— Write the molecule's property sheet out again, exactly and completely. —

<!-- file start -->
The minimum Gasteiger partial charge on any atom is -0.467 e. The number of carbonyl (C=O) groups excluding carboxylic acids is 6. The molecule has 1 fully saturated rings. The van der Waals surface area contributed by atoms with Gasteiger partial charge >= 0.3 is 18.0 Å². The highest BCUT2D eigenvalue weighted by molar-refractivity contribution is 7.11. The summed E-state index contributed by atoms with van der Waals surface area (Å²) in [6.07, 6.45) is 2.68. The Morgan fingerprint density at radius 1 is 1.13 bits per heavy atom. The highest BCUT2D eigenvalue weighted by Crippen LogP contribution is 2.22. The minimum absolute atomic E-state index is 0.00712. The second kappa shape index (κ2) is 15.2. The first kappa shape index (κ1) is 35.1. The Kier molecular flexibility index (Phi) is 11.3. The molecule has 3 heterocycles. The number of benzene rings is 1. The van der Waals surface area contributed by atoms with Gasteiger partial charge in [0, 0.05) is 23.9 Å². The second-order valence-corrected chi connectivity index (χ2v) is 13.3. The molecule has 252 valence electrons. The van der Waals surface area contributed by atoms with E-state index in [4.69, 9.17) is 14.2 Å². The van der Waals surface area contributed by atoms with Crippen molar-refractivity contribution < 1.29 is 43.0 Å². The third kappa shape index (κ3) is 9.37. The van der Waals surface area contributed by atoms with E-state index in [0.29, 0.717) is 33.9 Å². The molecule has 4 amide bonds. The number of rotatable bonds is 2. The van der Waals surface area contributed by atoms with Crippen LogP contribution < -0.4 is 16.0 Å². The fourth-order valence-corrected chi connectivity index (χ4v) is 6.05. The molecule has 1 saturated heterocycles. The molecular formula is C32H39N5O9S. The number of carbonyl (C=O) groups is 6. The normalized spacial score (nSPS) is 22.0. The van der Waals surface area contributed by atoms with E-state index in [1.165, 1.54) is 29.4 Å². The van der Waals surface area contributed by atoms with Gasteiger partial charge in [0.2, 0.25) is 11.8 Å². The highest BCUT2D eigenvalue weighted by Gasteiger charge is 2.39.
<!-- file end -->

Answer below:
The minimum Gasteiger partial charge on any atom is -0.467 e. The number of carbonyl (C=O) groups excluding carboxylic acids is 6. The molecule has 1 fully saturated rings. The van der Waals surface area contributed by atoms with Gasteiger partial charge >= 0.3 is 18.0 Å². The highest BCUT2D eigenvalue weighted by molar-refractivity contribution is 7.11. The summed E-state index contributed by atoms with van der Waals surface area (Å²) in [6.07, 6.45) is 2.68. The Morgan fingerprint density at radius 1 is 1.13 bits per heavy atom. The highest BCUT2D eigenvalue weighted by Crippen LogP contribution is 2.22. The minimum absolute atomic E-state index is 0.00712. The second kappa shape index (κ2) is 15.2. The first kappa shape index (κ1) is 35.1. The Kier molecular flexibility index (Phi) is 11.3. The molecule has 3 heterocycles. The number of benzene rings is 1. The van der Waals surface area contributed by atoms with Gasteiger partial charge in [0, 0.05) is 23.9 Å². The second-order valence-corrected chi connectivity index (χ2v) is 13.3. The molecule has 252 valence electrons. The van der Waals surface area contributed by atoms with E-state index in [4.69, 9.17) is 14.2 Å². The van der Waals surface area contributed by atoms with Crippen molar-refractivity contribution < 1.29 is 43.0 Å². The third kappa shape index (κ3) is 9.37. The van der Waals surface area contributed by atoms with E-state index in [0.29, 0.717) is 33.9 Å². The molecule has 4 amide bonds. The number of rotatable bonds is 2. The van der Waals surface area contributed by atoms with Crippen LogP contribution < -0.4 is 16.0 Å². The fourth-order valence-corrected chi connectivity index (χ4v) is 6.05. The molecule has 1 saturated heterocycles. The molecular formula is C32H39N5O9S. The number of carbonyl (C=O) groups is 6. The normalized spacial score (nSPS) is 22.0. The van der Waals surface area contributed by atoms with E-state index in [1.165, 1.54) is 29.4 Å². The van der Waals surface area contributed by atoms with Gasteiger partial charge in [0.2, 0.25) is 11.8 Å². The highest BCUT2D eigenvalue weighted by Gasteiger charge is 2.39.